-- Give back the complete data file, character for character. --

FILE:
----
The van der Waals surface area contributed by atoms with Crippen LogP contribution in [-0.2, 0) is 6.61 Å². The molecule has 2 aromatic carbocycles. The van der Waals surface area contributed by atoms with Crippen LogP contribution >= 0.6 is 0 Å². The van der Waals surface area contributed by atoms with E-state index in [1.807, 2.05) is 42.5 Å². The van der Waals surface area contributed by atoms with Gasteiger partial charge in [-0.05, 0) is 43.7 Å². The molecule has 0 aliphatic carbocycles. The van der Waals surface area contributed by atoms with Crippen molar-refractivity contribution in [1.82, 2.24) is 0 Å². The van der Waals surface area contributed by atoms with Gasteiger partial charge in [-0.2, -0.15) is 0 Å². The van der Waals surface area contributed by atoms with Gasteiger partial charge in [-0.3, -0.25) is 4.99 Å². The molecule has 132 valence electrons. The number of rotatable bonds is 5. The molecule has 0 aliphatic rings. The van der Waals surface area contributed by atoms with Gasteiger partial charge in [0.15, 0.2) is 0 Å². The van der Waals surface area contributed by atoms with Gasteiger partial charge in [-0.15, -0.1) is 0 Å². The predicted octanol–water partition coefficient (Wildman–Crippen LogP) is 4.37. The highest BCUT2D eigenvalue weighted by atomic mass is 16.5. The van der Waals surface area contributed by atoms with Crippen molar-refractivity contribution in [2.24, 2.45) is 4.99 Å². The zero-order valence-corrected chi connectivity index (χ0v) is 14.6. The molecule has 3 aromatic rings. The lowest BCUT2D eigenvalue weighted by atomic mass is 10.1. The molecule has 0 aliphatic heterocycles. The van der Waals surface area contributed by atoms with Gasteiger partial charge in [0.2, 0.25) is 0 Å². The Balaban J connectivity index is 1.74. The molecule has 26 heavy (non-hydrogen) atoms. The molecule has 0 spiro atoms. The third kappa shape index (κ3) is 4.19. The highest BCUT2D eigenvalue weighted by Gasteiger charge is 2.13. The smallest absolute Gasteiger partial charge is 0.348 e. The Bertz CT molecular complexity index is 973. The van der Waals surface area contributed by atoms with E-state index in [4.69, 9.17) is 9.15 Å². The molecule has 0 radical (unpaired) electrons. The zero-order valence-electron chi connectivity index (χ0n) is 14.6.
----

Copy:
The van der Waals surface area contributed by atoms with Crippen LogP contribution in [-0.2, 0) is 6.61 Å². The molecule has 2 aromatic carbocycles. The van der Waals surface area contributed by atoms with Crippen LogP contribution >= 0.6 is 0 Å². The van der Waals surface area contributed by atoms with E-state index in [1.807, 2.05) is 42.5 Å². The van der Waals surface area contributed by atoms with Gasteiger partial charge in [-0.05, 0) is 43.7 Å². The molecule has 0 aliphatic carbocycles. The van der Waals surface area contributed by atoms with Crippen molar-refractivity contribution in [1.82, 2.24) is 0 Å². The van der Waals surface area contributed by atoms with Gasteiger partial charge in [-0.2, -0.15) is 0 Å². The van der Waals surface area contributed by atoms with Gasteiger partial charge in [-0.3, -0.25) is 4.99 Å². The molecule has 132 valence electrons. The number of rotatable bonds is 5. The molecule has 0 aliphatic rings. The van der Waals surface area contributed by atoms with Gasteiger partial charge in [0.15, 0.2) is 0 Å². The van der Waals surface area contributed by atoms with Gasteiger partial charge in [-0.15, -0.1) is 0 Å². The predicted octanol–water partition coefficient (Wildman–Crippen LogP) is 4.37. The highest BCUT2D eigenvalue weighted by atomic mass is 16.5. The van der Waals surface area contributed by atoms with Crippen molar-refractivity contribution in [2.24, 2.45) is 4.99 Å². The zero-order valence-corrected chi connectivity index (χ0v) is 14.6. The molecule has 3 aromatic rings. The lowest BCUT2D eigenvalue weighted by atomic mass is 10.1. The molecule has 0 aliphatic heterocycles. The van der Waals surface area contributed by atoms with Gasteiger partial charge in [0.2, 0.25) is 0 Å². The Balaban J connectivity index is 1.74. The molecule has 26 heavy (non-hydrogen) atoms. The molecule has 0 spiro atoms. The third kappa shape index (κ3) is 4.19. The highest BCUT2D eigenvalue weighted by Gasteiger charge is 2.13. The smallest absolute Gasteiger partial charge is 0.348 e. The Bertz CT molecular complexity index is 973. The van der Waals surface area contributed by atoms with E-state index in [4.69, 9.17) is 9.15 Å². The molecule has 0 radical (unpaired) electrons. The zero-order valence-electron chi connectivity index (χ0n) is 14.6.